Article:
Re: DOER document entitled "Building Energy Code Straw Proposal: Updated Stretch Code and Specialized Opt-in Code," dated February 2022

February 28, 2021   Letter

Patrick C. Woodcock

Commissioner, Department of Energy Resources

100 Cambridge Street, Suite 1020

Boston, MA 02114

Re: DOER document entitled "Building Energy Code Straw Proposal: Updated Stretch

Code and Specialized Opt-in Code," dated February 2022

Dear Commissioner Woodcock,

As you know, the 2021 Climate Act directs the Executive branch to promulgate a municipal option specialized stretch energy code for newly constructed buildings that includes (to quote from the statute) "net-zero building performance standards and a definition of net-zero building." 

 

Massachusetts needs to begin constructing buildings that do not rely on fossil fuels for heating. If implemented well, the new specialized stretch code will be a game changer -- a leap forward for climate policy in Massachusetts. That’s why we're so disappointed that the Baker

Administration’s straw proposal comes up short, in three key respects:

1) The Legislature ordered five hearings around the state, anticipating considerable exposure for, and consideration of, the concept of net zero, the defining feature of the Act's new stretch code provision. By crowding all five hearings into a single seven-day period, beginning on

Wednesday and including this Friday evening, the Baker Administration is depriving the public of a full opportunity to participate.

2) The straw proposal bars a city or town from mandating all-electric new construction, even after local officials allow for vigorous analysis and debate. For municipalities in Massachusetts and other progressive states, all-electric construction is the favored strategy for decarbonizing new buildings. Barring communities from employing it would be a significant setback.

3) DOER entitles slide 23 of its straw proposal "Proposed Net Zero Definition" and then offers no definition, a disservice to both legislative intent and public discussion. We ask you to put into writing, early enough in the process to allow for public review, the legislatively mandated meaning of "net-zero building" and key features of the legislatively mandated "net-zero building performance standards.”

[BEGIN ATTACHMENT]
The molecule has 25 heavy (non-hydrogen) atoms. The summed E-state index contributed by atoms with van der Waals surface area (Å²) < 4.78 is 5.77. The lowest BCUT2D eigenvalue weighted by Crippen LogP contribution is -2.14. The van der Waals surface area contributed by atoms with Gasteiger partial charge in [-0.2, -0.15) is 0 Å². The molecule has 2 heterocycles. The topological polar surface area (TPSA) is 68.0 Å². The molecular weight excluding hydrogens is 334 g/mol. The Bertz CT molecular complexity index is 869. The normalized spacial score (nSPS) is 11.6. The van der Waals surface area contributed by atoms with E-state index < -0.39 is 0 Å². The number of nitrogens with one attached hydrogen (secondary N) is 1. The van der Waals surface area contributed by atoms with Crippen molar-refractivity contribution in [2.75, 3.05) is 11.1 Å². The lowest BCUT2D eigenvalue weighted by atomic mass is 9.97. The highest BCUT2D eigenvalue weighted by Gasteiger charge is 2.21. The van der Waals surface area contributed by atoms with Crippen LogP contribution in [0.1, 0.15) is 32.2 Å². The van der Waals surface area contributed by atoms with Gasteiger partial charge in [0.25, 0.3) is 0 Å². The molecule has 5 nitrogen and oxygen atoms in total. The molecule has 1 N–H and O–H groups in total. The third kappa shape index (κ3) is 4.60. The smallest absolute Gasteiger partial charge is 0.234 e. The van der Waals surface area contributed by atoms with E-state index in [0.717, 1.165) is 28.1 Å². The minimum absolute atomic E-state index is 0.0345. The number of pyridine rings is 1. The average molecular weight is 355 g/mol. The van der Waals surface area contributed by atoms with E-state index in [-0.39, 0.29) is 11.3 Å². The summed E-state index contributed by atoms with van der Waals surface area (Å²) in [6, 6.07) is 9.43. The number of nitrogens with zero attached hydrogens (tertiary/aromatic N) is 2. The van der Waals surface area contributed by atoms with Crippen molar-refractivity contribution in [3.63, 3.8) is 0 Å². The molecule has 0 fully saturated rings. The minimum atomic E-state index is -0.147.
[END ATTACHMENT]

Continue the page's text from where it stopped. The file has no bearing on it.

We're also concerned by the statement, "A building becomes net zero when MA electric grid is net zero." We respectfully disagree. If the code does not change for the better, many new buildings will not become net zero even after the grid becomes net zero; in cases in which solar is either absent or insufficient to offset onsite pollution, new buildings reliant on fossil fuels for heating, hot water, cooking, or clothes drying will be net emitters.

A new specialized stretch energy code that results in net emissions from new construction is a dismaying prospect, and all the more so in light of the Administration's emphasis on the difficulty of reducing emissions in the buildings sector. As it noted on page 33 of its draft Clean Energy and Climate Plan for 2030, "While other sectors in this report are presented with an emissions range, … driving the most aggressive pace possible in the building sector represents a key element to position the Commonwealth to achieve Net Zero by 2050, given the slow pace of building equipment turnover."

 

Bottom line: Despite its unequivocal support of "net zero emissions" by 2050, despite the special challenges of reducing emissions in buildings, and despite having been given a full 18 months by the Legislature to do its work, the Baker Administration has proposed a municipal opt-in specialized stretch energy code that comes up short.

 

We agree with the letter sent to you recently by Massachusetts municipal officials. Both the statute and the urgent need to combat climate change call for a true net-zero stretch code. This means the new code must, at the very least, provide interested municipalities with clear authority to prohibit on-site combustion in new construction and in major rehabilitation.

 

What the Legislature is mandating will be optional for cities and towns. No community will have to move forward. The municipalities that opt in will have chosen, after hearing from their citizens, to serve as climate laboratories for the Commonwealth. Please let them serve— ideally, with your agency supplying a framework.

 

We appreciate your attention to this letter and the work you and your staff have put into the effort so far. We look forward to seeing substantial revisions to the net-zero stretch energy code promulgated by your agency.

Sincerely,

Cynthia Stone Creem

Chair, Senate Committee on Global Warming & Climate Change

Michael J. Barrett

Senate Chair, Chair, Joint Committee on Senate Committee on

Telecommunications, Utilities & Energy

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